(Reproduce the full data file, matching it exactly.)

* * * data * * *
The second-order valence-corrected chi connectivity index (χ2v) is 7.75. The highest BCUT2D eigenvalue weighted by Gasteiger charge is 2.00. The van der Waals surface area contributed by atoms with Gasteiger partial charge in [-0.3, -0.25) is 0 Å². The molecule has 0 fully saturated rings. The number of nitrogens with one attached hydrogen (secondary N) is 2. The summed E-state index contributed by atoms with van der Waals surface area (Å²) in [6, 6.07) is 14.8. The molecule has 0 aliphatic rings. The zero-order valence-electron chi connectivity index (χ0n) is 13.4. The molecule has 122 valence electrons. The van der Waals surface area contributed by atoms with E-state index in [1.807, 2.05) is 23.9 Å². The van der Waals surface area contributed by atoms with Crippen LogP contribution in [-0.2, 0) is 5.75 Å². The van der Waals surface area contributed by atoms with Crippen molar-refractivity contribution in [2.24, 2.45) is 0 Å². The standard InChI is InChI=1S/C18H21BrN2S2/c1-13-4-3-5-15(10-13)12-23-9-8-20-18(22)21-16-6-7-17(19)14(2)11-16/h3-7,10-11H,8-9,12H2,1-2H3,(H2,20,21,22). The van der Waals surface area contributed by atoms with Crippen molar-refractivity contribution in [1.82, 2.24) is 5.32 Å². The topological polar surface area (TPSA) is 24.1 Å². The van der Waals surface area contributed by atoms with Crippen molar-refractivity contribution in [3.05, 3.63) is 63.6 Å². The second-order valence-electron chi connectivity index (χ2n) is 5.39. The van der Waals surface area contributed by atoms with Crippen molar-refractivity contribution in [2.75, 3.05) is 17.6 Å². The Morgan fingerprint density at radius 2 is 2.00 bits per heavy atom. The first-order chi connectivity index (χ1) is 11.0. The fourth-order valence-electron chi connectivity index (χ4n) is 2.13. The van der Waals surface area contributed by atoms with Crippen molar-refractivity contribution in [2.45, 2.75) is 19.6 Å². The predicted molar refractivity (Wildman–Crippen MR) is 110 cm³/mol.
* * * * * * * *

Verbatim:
The second-order valence-corrected chi connectivity index (χ2v) is 7.75. The highest BCUT2D eigenvalue weighted by Gasteiger charge is 2.00. The van der Waals surface area contributed by atoms with Gasteiger partial charge in [-0.3, -0.25) is 0 Å². The molecule has 0 fully saturated rings. The number of nitrogens with one attached hydrogen (secondary N) is 2. The summed E-state index contributed by atoms with van der Waals surface area (Å²) in [6, 6.07) is 14.8. The molecule has 0 aliphatic rings. The zero-order valence-electron chi connectivity index (χ0n) is 13.4. The molecule has 122 valence electrons. The van der Waals surface area contributed by atoms with E-state index in [1.807, 2.05) is 23.9 Å². The van der Waals surface area contributed by atoms with Crippen LogP contribution in [-0.2, 0) is 5.75 Å². The van der Waals surface area contributed by atoms with Crippen molar-refractivity contribution in [2.24, 2.45) is 0 Å². The standard InChI is InChI=1S/C18H21BrN2S2/c1-13-4-3-5-15(10-13)12-23-9-8-20-18(22)21-16-6-7-17(19)14(2)11-16/h3-7,10-11H,8-9,12H2,1-2H3,(H2,20,21,22). The van der Waals surface area contributed by atoms with Crippen molar-refractivity contribution in [1.82, 2.24) is 5.32 Å². The topological polar surface area (TPSA) is 24.1 Å². The van der Waals surface area contributed by atoms with Crippen molar-refractivity contribution in [3.05, 3.63) is 63.6 Å². The second-order valence-electron chi connectivity index (χ2n) is 5.39. The van der Waals surface area contributed by atoms with Crippen molar-refractivity contribution in [2.75, 3.05) is 17.6 Å². The Morgan fingerprint density at radius 2 is 2.00 bits per heavy atom. The first-order chi connectivity index (χ1) is 11.0. The fourth-order valence-electron chi connectivity index (χ4n) is 2.13. The van der Waals surface area contributed by atoms with Crippen molar-refractivity contribution in [2.45, 2.75) is 19.6 Å². The predicted molar refractivity (Wildman–Crippen MR) is 110 cm³/mol.